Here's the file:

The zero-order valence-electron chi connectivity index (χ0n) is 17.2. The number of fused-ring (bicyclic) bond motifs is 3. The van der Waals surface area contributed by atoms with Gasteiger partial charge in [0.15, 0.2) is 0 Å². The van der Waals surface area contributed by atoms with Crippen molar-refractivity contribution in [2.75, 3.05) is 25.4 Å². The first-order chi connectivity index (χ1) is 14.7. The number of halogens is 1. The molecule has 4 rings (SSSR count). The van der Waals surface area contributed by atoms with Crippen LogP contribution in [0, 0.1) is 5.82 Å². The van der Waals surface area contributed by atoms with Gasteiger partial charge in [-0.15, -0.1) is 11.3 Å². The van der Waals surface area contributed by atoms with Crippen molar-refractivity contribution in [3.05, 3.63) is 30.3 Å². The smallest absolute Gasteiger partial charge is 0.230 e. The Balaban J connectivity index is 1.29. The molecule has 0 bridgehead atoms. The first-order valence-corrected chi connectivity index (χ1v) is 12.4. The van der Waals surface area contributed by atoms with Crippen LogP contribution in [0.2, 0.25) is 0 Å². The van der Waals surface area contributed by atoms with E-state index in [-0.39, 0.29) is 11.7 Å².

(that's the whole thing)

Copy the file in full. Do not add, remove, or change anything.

The zero-order valence-electron chi connectivity index (χ0n) is 17.2. The number of fused-ring (bicyclic) bond motifs is 3. The van der Waals surface area contributed by atoms with Gasteiger partial charge in [0.15, 0.2) is 0 Å². The van der Waals surface area contributed by atoms with Crippen molar-refractivity contribution in [2.75, 3.05) is 25.4 Å². The first-order chi connectivity index (χ1) is 14.7. The number of halogens is 1. The molecule has 4 rings (SSSR count). The van der Waals surface area contributed by atoms with Crippen LogP contribution in [0, 0.1) is 5.82 Å². The van der Waals surface area contributed by atoms with Gasteiger partial charge in [-0.15, -0.1) is 11.3 Å². The van der Waals surface area contributed by atoms with Crippen molar-refractivity contribution in [3.05, 3.63) is 30.3 Å². The smallest absolute Gasteiger partial charge is 0.230 e. The Balaban J connectivity index is 1.29. The molecule has 0 bridgehead atoms. The first-order valence-corrected chi connectivity index (χ1v) is 12.4. The van der Waals surface area contributed by atoms with Crippen LogP contribution in [0.2, 0.25) is 0 Å². The van der Waals surface area contributed by atoms with E-state index in [-0.39, 0.29) is 11.7 Å².